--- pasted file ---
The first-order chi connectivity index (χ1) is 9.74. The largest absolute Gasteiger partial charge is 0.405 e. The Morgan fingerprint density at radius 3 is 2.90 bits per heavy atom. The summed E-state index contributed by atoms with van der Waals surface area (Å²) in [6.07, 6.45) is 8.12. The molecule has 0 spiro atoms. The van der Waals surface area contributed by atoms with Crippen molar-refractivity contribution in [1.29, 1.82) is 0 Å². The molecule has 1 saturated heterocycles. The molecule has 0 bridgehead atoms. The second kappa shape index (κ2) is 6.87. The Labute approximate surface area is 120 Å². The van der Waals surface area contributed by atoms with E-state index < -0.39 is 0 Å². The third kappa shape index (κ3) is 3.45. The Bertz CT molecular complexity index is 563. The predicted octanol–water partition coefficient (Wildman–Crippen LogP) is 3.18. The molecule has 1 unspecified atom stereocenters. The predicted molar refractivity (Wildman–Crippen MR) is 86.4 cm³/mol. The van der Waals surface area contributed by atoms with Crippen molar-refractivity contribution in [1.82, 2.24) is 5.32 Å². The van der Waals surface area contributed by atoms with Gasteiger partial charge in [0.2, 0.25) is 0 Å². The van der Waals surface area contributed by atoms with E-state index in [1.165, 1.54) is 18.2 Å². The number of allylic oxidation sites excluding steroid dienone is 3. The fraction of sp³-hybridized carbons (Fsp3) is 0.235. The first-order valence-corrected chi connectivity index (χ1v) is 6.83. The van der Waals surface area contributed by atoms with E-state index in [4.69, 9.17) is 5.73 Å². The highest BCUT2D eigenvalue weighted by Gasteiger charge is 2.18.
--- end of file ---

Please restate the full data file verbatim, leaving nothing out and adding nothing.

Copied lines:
The first-order chi connectivity index (χ1) is 9.74. The largest absolute Gasteiger partial charge is 0.405 e. The Morgan fingerprint density at radius 3 is 2.90 bits per heavy atom. The summed E-state index contributed by atoms with van der Waals surface area (Å²) in [6.07, 6.45) is 8.12. The molecule has 0 spiro atoms. The van der Waals surface area contributed by atoms with Crippen molar-refractivity contribution in [1.29, 1.82) is 0 Å². The molecule has 1 saturated heterocycles. The molecule has 0 bridgehead atoms. The second kappa shape index (κ2) is 6.87. The Labute approximate surface area is 120 Å². The van der Waals surface area contributed by atoms with E-state index < -0.39 is 0 Å². The third kappa shape index (κ3) is 3.45. The Bertz CT molecular complexity index is 563. The predicted octanol–water partition coefficient (Wildman–Crippen LogP) is 3.18. The molecule has 1 unspecified atom stereocenters. The predicted molar refractivity (Wildman–Crippen MR) is 86.4 cm³/mol. The van der Waals surface area contributed by atoms with Crippen molar-refractivity contribution in [1.82, 2.24) is 5.32 Å². The van der Waals surface area contributed by atoms with Gasteiger partial charge in [0.2, 0.25) is 0 Å². The van der Waals surface area contributed by atoms with E-state index in [1.165, 1.54) is 18.2 Å². The number of allylic oxidation sites excluding steroid dienone is 3. The fraction of sp³-hybridized carbons (Fsp3) is 0.235. The first-order valence-corrected chi connectivity index (χ1v) is 6.83. The van der Waals surface area contributed by atoms with E-state index in [4.69, 9.17) is 5.73 Å². The highest BCUT2D eigenvalue weighted by Gasteiger charge is 2.18.